As a member of our Pride organizing committee, planning for our June Pride 2015 week is really starting to gear up. This week, I've met with two very different LGBTQ groups in town.
GROUP #1: I was invited to speak to some LGBTQ youth about our town's Pride activities with the goal of getting them involved as volunteers, future organizers and / or participants.
The young people, aged 15 - 20, were in a support group funded by the provincial government. The group was set up to provide mutual support, information and a social outlet for LGBTQ youth, many of whom are on the fringes of society due to poverty, family dysfunction or race.
As well, this group gets involved in projects involving LGBTQ community service and in the end, agreed to volunteer at our Pride Film Night and assist in its planning as well. What was most interesting was, out of the 15 youth present, three-quarters of them were First Nations (....aboriginal, Canadian-Indian) and four were transgendered.
Part of the reason for this was probably because the group's leader was First Nations herself: a respected elder in her aboriginal community and a lesbian who is also involved in LGBTQ activism in our wider community.
But I couldn't help but think that the high participation rate of First Nations youth reflected their history. Before the coming of the white men with their religious intolerance, First Nations cultures revered two-spirited people and held them in high esteem within their communities.
I think that LGBTQ people who are aboriginal are much more readily accepted (and I hope celebrated) in aboriginal culture than in the more constipated white society.
I love hooking up with aboriginal guys for this reason: they're more relaxed, more accepting of their attraction to men, more "in the moment' than most white guys that I've been with.
GROUP #2: Last night, some of us Pride organizers attended a new 50+ LGBTQ social group being set up in town. 14 middle-aged and elderly gay men and lesbians showed up in equal numbers with at least one elderly trans-woman. All were single and most seemed to be childless as well.
We participated in ice-breaker activities, watched an interesting LGBTQ documentary, ate refreshments, mingled and had a very honest group discussion about the excitements and challenges of being LGBTQ in later life. One common fear was that of ending up alone, of loneliness.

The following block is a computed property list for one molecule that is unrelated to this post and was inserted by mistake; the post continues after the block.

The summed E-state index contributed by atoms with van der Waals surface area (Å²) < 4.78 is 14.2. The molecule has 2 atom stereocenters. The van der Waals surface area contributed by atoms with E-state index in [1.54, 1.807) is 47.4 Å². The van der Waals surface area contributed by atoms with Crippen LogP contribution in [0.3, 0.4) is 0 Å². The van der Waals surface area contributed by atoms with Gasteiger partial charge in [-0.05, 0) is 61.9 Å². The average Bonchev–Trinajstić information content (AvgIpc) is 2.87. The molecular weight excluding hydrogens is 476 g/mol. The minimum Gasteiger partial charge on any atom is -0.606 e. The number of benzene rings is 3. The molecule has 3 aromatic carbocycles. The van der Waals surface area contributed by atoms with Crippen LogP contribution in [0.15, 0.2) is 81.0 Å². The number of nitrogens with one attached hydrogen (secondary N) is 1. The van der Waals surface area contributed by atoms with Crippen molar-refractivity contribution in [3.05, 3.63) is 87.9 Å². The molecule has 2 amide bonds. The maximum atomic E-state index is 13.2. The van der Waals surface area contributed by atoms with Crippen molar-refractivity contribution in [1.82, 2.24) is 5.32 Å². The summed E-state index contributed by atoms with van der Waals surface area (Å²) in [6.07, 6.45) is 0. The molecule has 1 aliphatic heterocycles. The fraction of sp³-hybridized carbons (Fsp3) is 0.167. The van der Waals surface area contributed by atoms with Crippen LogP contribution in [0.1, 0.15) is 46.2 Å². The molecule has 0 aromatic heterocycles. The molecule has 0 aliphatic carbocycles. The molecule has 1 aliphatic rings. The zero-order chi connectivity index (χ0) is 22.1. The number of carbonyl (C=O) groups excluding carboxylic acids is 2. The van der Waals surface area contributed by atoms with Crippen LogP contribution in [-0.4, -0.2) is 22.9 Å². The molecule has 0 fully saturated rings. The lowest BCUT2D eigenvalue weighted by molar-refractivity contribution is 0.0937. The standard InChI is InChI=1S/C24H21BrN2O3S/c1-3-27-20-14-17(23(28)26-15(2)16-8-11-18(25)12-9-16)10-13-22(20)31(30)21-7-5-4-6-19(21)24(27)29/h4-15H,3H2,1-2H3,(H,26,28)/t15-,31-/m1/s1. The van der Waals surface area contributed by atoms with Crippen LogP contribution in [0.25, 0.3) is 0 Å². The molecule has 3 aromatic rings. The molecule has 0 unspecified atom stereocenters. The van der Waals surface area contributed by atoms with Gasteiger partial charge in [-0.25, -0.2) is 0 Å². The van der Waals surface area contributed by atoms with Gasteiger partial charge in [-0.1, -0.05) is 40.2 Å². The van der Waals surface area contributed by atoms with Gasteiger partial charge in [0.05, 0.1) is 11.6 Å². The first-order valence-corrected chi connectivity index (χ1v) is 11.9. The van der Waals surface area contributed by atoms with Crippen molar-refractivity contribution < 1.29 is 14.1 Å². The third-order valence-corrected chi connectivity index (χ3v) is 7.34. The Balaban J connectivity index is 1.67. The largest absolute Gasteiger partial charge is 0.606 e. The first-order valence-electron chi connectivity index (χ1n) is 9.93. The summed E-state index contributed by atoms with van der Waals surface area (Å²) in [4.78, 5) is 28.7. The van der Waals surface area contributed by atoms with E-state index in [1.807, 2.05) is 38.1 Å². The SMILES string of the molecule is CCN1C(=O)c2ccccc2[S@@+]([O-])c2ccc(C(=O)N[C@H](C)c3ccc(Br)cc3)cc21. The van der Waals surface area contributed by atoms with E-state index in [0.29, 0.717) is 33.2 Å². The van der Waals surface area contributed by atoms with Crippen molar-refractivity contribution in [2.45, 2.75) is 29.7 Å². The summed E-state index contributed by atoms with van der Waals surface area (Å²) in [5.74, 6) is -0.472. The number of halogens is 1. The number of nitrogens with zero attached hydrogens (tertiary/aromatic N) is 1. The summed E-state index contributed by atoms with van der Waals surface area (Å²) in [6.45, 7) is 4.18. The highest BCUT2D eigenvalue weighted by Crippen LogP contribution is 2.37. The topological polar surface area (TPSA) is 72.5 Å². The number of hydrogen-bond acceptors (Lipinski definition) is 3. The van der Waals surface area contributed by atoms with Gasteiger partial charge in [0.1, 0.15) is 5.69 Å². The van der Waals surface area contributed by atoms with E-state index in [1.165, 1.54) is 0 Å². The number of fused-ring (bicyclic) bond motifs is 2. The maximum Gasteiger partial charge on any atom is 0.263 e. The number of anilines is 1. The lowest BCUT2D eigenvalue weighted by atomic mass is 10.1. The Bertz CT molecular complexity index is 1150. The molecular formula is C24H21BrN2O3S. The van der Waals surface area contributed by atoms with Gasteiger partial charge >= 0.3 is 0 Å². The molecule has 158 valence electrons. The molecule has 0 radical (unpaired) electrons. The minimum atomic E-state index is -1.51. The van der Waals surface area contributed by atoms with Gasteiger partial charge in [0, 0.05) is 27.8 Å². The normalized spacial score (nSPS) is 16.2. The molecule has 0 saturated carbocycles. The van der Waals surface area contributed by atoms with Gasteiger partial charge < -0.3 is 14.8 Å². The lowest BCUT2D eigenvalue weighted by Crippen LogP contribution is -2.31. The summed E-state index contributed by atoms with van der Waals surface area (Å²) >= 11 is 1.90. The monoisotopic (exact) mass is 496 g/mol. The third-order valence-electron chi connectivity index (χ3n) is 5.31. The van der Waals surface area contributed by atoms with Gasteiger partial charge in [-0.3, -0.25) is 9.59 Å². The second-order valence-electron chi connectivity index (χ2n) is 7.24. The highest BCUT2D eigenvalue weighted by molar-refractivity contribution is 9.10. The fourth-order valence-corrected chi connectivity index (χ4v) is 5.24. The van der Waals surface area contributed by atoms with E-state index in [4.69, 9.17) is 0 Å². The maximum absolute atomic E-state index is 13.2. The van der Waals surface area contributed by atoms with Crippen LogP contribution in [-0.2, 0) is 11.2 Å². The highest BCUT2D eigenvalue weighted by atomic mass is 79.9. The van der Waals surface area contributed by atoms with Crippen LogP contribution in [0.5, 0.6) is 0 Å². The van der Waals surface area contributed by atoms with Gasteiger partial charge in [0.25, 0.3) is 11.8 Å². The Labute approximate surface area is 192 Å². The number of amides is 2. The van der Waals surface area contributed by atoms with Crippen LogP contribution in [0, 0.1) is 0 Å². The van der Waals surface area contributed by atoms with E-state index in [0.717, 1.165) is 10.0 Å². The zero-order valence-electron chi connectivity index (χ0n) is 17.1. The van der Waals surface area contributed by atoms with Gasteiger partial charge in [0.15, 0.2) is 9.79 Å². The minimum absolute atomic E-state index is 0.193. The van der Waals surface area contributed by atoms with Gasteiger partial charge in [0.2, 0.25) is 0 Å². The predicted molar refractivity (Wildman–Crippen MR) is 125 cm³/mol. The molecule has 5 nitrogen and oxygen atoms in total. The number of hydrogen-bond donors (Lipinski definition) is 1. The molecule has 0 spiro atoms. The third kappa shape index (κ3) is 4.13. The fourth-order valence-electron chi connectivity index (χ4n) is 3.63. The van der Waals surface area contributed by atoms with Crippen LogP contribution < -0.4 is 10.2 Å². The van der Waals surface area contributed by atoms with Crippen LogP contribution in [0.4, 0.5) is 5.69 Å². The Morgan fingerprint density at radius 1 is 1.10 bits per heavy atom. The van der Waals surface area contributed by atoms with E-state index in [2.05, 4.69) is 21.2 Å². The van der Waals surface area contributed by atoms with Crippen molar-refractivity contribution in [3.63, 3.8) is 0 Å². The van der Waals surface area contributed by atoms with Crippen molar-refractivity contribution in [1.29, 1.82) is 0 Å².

As that generation of LGBTQ folks move through their 70s, 80s and even into their 90s, who is going to look after them? Most do not have children and some do not even have supportive families. Some may have set up strong networks of LGBTQ friends for mutual support but others might just have to depend on social service agencies for help. A scary prospect.
I got a little teary-eyed at the honesty and vulnerability of these folks. I never once considered what it would be like to be 80, alone, not well off, in poor health and LGBTQ. These folks grew up in a time when being queer was regarded as an abnormality to be feared, shunned or even punished.
Once again, I thought of how lucky I was to have the support of my three fabulous children.
In the end, the group agreed to meet every six weeks or so and started to plan future events such as game nights, movie nights, summer picnics and the like. As well, the Pride organizing agreed to add a 50+ LGBTQ event to our Pride week, probably a dance.
Most of the older folks did not feel comfortable mingling in a social setting (such as a bar) with exclusively young gays. But they agreed that LGBTQ folks younger than 50 would certainly be welcome to attend our events, as long as us old folks were in the majority!
As an aside, the moderator of the group was a 39 year old French Canadian dude who worked for the provincial agency which funding this elder LGBTQ initiative. He was a total hottie, absolutely gorgeous, single, with piercing blue eyes and a fine body.
Hottie Moderator asked me if I was single, engaged me in conversation throughout the evening, hugged me preferentially as I left and asked if I needed a ride home. Too funny!